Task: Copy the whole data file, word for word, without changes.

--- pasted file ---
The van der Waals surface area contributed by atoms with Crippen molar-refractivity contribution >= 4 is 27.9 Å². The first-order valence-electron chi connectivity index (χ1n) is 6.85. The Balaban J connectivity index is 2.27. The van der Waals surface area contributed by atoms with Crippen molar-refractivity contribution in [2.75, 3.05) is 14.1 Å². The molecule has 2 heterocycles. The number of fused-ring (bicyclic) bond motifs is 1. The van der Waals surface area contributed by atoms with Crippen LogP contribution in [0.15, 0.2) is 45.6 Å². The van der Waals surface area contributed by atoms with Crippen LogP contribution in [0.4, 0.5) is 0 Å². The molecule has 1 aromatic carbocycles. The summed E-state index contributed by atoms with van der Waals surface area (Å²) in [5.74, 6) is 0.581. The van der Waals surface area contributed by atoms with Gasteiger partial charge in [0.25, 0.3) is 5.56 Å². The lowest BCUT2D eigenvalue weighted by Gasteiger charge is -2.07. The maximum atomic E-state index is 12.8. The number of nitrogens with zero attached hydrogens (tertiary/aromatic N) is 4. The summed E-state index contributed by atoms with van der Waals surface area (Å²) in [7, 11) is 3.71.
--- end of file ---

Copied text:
The van der Waals surface area contributed by atoms with Crippen molar-refractivity contribution >= 4 is 27.9 Å². The first-order valence-electron chi connectivity index (χ1n) is 6.85. The Balaban J connectivity index is 2.27. The van der Waals surface area contributed by atoms with Crippen molar-refractivity contribution in [2.75, 3.05) is 14.1 Å². The molecule has 2 heterocycles. The number of fused-ring (bicyclic) bond motifs is 1. The van der Waals surface area contributed by atoms with Crippen LogP contribution in [0.15, 0.2) is 45.6 Å². The van der Waals surface area contributed by atoms with Crippen LogP contribution in [0.4, 0.5) is 0 Å². The molecule has 1 aromatic carbocycles. The summed E-state index contributed by atoms with van der Waals surface area (Å²) in [5.74, 6) is 0.581. The van der Waals surface area contributed by atoms with Gasteiger partial charge in [0.25, 0.3) is 5.56 Å². The lowest BCUT2D eigenvalue weighted by Gasteiger charge is -2.07. The maximum atomic E-state index is 12.8. The number of nitrogens with zero attached hydrogens (tertiary/aromatic N) is 4. The summed E-state index contributed by atoms with van der Waals surface area (Å²) in [7, 11) is 3.71.